"It's a new dawn, it's a new day, and I'm feeeeelin' good..." So reads the Twitter feed of Curiosity, NASA's Martian rover, which is en route for the Red Planet and has sent a signal to NASA officials confirming that it is in good health.
The rover is part of the Mars Science Laboratory (MSL) spacecraft. The signal arrived shortly after MSL separated from the Atlas V rocket that launched it from Cape Canaveral, Florida at 10:02 local time on 26 November.
Curiosity is five times bigger than its predecessors, Spirit and Opportunity. Due to arrive on the red planet on 6 August 2012, this behemoth is equipped with state-of-the-art tools that will allow it to search for signs of life, and to probe the habitability of its landing site, Gale crater. This site finally was chosen earlier this year after a vigorous debate regarding various rival options: sediment on Gale crater contains clays, a sure sign that it was exposed to liquid water at some point.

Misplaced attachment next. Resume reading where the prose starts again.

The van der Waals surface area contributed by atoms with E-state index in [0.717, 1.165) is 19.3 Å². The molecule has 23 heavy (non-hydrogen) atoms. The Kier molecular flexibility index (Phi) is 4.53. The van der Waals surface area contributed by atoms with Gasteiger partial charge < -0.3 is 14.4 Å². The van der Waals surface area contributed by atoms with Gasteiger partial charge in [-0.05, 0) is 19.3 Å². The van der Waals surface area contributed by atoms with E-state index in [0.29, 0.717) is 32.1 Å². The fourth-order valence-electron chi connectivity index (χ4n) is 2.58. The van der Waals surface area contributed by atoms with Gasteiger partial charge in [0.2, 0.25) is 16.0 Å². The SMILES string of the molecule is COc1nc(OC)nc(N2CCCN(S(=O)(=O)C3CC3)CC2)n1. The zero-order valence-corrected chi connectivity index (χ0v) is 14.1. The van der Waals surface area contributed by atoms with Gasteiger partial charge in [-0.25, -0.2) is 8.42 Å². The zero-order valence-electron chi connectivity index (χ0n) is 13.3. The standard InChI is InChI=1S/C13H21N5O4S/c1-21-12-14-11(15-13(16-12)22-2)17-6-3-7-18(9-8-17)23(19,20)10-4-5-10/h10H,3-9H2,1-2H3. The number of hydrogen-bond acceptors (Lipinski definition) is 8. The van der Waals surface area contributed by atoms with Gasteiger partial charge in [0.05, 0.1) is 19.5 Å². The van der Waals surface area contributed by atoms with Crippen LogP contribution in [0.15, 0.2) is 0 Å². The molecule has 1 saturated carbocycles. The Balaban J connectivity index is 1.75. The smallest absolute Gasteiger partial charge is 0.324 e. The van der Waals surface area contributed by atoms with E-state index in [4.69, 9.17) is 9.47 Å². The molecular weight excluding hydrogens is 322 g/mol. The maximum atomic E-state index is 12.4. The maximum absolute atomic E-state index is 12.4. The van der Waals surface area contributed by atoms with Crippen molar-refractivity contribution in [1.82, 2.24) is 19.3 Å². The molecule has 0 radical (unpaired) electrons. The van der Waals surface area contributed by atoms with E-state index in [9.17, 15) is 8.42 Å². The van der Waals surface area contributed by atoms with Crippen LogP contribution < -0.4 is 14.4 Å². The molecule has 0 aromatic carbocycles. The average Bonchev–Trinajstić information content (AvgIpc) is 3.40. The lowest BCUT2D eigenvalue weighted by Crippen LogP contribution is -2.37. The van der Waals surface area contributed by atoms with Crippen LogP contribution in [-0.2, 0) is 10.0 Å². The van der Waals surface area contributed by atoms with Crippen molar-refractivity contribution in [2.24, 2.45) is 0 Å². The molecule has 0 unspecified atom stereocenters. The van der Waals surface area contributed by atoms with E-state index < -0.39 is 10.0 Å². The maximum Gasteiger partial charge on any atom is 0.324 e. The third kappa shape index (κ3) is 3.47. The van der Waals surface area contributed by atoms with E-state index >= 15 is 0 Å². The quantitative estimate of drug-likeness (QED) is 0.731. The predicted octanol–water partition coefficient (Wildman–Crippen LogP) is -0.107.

First, however MSL must make the 567-million-kilometre journey. Perhaps most risky of all, on arrival, the craft will perform an intricate procedure for depositing Curiosity on Mars. Unlike previous rovers, which relied on airbags, Curiosity will be gently lowered by crane. For more on Curiosity's mission and to download our free rover poster, read "Mega-rover ready to hunt for life signs on Mars".